Artists that Convey Time & Motion

Artists that Convey Time & Motion
At the beginning of the 20th century, the Futurist movement in art captured the essence of time and space. I’ll discuss artists that preceded them and yet others that followed suit later.

Perhaps one of the most famous sculptures that emits (e)motion is "Winged Victory of Samothrace" from the 2nd century BC. I have seen this amazing sculpture from the Louvre up-close and it is truly a marvel.

Edgar Degas, although historically from the Impressionists movement of the late 19th century, preferred the label of Realist – when the subject matter is expressed truthfully – evidenced by his work.

Degas expressed motion through his ballet dancers and horses. 'Les petits rats' or 'little rats' as they were called, are said to have posed for hours – stretching, rehearsing, and dancing – while the master artist sketched, painted, or created a monotype of his subjects.

MOMA in New York is currently exhibiting monotypes of Edgar Degas until July 24, 2016.

A famous artist considered Post-Impressionistic was Vincent van Gogh who painted "Starry Night" in 1889 with its swirling clouds and steeple-like cypress tree that looms large in the foreground.

I visited MOMA in 2014 where I waited in a queue to see "Starry Night."

At that time, MOMA's main exhibit was 'Futurism'. I remember seeing Umberto Boccioni’s 1913 bronze sculpture "Unique Forms of Continuity in Space" – straight from the standard Art History textbook.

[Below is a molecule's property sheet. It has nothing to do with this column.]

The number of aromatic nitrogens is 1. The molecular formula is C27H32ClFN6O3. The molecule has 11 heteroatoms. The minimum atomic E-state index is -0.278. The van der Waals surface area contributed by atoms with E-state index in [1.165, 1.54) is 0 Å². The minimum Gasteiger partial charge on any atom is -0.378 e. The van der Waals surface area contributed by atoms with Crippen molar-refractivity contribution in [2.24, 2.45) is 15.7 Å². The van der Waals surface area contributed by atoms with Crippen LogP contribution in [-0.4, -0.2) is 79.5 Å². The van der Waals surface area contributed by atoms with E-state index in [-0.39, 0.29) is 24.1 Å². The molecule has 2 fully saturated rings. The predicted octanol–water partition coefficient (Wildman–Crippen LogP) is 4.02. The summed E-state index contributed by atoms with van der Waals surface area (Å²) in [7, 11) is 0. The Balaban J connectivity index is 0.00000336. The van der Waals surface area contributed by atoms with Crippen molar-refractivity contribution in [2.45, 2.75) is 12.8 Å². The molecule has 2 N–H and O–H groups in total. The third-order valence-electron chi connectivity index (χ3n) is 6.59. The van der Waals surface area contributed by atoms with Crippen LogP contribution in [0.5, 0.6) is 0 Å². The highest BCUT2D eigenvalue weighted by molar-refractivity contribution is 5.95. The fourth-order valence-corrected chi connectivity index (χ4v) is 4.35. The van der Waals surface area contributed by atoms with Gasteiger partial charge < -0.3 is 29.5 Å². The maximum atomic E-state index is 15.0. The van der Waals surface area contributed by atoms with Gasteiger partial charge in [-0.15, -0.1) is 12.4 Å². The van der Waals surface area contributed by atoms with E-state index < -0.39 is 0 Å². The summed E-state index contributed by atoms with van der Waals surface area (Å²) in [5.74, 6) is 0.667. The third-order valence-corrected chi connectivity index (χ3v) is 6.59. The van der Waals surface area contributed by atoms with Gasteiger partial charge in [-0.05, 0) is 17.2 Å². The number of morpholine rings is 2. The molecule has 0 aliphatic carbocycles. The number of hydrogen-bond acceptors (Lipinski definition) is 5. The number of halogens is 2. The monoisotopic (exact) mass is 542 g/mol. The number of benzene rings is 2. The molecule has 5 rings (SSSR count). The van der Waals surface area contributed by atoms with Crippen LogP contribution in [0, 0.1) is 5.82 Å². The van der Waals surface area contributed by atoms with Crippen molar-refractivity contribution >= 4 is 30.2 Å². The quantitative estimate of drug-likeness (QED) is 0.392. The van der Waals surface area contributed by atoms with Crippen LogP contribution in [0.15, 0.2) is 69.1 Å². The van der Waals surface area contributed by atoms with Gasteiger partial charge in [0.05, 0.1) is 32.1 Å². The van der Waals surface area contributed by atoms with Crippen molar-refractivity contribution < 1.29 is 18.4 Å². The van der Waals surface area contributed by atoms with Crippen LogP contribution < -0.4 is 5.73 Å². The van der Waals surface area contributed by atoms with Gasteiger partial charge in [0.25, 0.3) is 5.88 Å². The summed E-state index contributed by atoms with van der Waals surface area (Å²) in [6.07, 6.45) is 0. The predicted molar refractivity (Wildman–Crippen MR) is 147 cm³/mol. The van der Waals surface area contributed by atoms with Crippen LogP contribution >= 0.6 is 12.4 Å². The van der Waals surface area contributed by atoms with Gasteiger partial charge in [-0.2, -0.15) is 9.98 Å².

The Futurist Manifesto of 1909 stated, "We declare the splendor of a world that has been enriched by a new beauty: the beauty of speed."
By the beginning of the 20th century, transportation (and its speed) by car, train, and trans-Atlantic boats became a reality.

(Let it be known that the Futurists rejected all classical art, despite its influence on many an artist.)

Marcel Duchamp painted "N*de Descending a Staircase" in 1912. This was a criticism of the classic "Venus of Urbino" by Titian, "Olympia" by Edouard Manet, and "Odalisque" by Ingres.
There was neither a n*de, nor a recognizable staircase.
This Duchamp painting can be seen at the Philadelphia Museum of Art.

Again, I ask, are we sometimes being duped by artists into believing what they 'want' us to see and believe?

In Salvador Dali’s 1931 painting, "The Persistence of Memory," what is the true meaning of the melting clocks? And why are they in the desert? Then you realize this is representative of Surrealism and nothing is as it seems.

Coincidentally, Dali’s "Clocks" (that literally convey time) can also been seen at the Museum of Modern Art in NYC.

You can own a framed art print of Salvador Dali's "The Persistence of Memory," available here from Amazon.com.





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This content was written by Camille Gizzarelli. If you wish to use this content in any manner, you need written permission. Contact Camille Gizzarelli for details.